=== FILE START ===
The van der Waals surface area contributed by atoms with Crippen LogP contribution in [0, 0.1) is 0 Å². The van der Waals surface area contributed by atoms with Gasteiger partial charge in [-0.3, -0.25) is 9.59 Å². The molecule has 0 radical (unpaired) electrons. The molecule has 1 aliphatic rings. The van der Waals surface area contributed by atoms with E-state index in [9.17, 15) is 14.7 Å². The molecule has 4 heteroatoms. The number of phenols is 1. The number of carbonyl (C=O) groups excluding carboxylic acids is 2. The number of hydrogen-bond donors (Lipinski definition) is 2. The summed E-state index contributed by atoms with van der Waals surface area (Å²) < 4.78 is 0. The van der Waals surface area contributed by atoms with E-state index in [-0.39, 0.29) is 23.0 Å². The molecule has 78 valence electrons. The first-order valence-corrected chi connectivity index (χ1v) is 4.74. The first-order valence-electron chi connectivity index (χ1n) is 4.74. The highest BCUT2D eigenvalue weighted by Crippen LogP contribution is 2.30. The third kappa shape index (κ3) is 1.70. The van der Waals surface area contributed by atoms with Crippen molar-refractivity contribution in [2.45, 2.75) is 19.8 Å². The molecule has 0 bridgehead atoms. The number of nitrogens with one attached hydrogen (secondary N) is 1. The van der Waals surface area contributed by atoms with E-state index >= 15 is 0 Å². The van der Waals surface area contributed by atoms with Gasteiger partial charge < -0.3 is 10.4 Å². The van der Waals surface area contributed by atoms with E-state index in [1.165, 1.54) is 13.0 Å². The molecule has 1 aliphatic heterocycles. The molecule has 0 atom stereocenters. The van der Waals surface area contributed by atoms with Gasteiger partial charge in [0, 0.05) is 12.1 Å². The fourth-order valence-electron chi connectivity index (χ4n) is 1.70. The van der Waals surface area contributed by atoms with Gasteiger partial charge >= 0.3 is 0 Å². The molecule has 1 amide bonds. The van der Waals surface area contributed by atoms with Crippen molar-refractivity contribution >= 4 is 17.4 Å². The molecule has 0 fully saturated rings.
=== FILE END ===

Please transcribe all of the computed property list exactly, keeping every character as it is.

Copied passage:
The van der Waals surface area contributed by atoms with Crippen LogP contribution in [0, 0.1) is 0 Å². The van der Waals surface area contributed by atoms with Gasteiger partial charge in [-0.3, -0.25) is 9.59 Å². The molecule has 0 radical (unpaired) electrons. The molecule has 1 aliphatic rings. The van der Waals surface area contributed by atoms with E-state index in [9.17, 15) is 14.7 Å². The molecule has 4 heteroatoms. The number of phenols is 1. The number of carbonyl (C=O) groups excluding carboxylic acids is 2. The number of hydrogen-bond donors (Lipinski definition) is 2. The summed E-state index contributed by atoms with van der Waals surface area (Å²) < 4.78 is 0. The van der Waals surface area contributed by atoms with E-state index in [-0.39, 0.29) is 23.0 Å². The molecule has 78 valence electrons. The first-order valence-corrected chi connectivity index (χ1v) is 4.74. The first-order valence-electron chi connectivity index (χ1n) is 4.74. The highest BCUT2D eigenvalue weighted by Crippen LogP contribution is 2.30. The third kappa shape index (κ3) is 1.70. The van der Waals surface area contributed by atoms with Crippen molar-refractivity contribution in [2.45, 2.75) is 19.8 Å². The molecule has 0 bridgehead atoms. The number of nitrogens with one attached hydrogen (secondary N) is 1. The van der Waals surface area contributed by atoms with E-state index >= 15 is 0 Å². The van der Waals surface area contributed by atoms with Gasteiger partial charge < -0.3 is 10.4 Å². The van der Waals surface area contributed by atoms with E-state index in [1.165, 1.54) is 13.0 Å². The molecule has 1 aliphatic heterocycles. The molecule has 0 atom stereocenters. The van der Waals surface area contributed by atoms with Gasteiger partial charge in [0, 0.05) is 12.1 Å². The fourth-order valence-electron chi connectivity index (χ4n) is 1.70. The van der Waals surface area contributed by atoms with Gasteiger partial charge >= 0.3 is 0 Å². The molecule has 1 amide bonds. The van der Waals surface area contributed by atoms with Crippen molar-refractivity contribution >= 4 is 17.4 Å². The molecule has 0 fully saturated rings.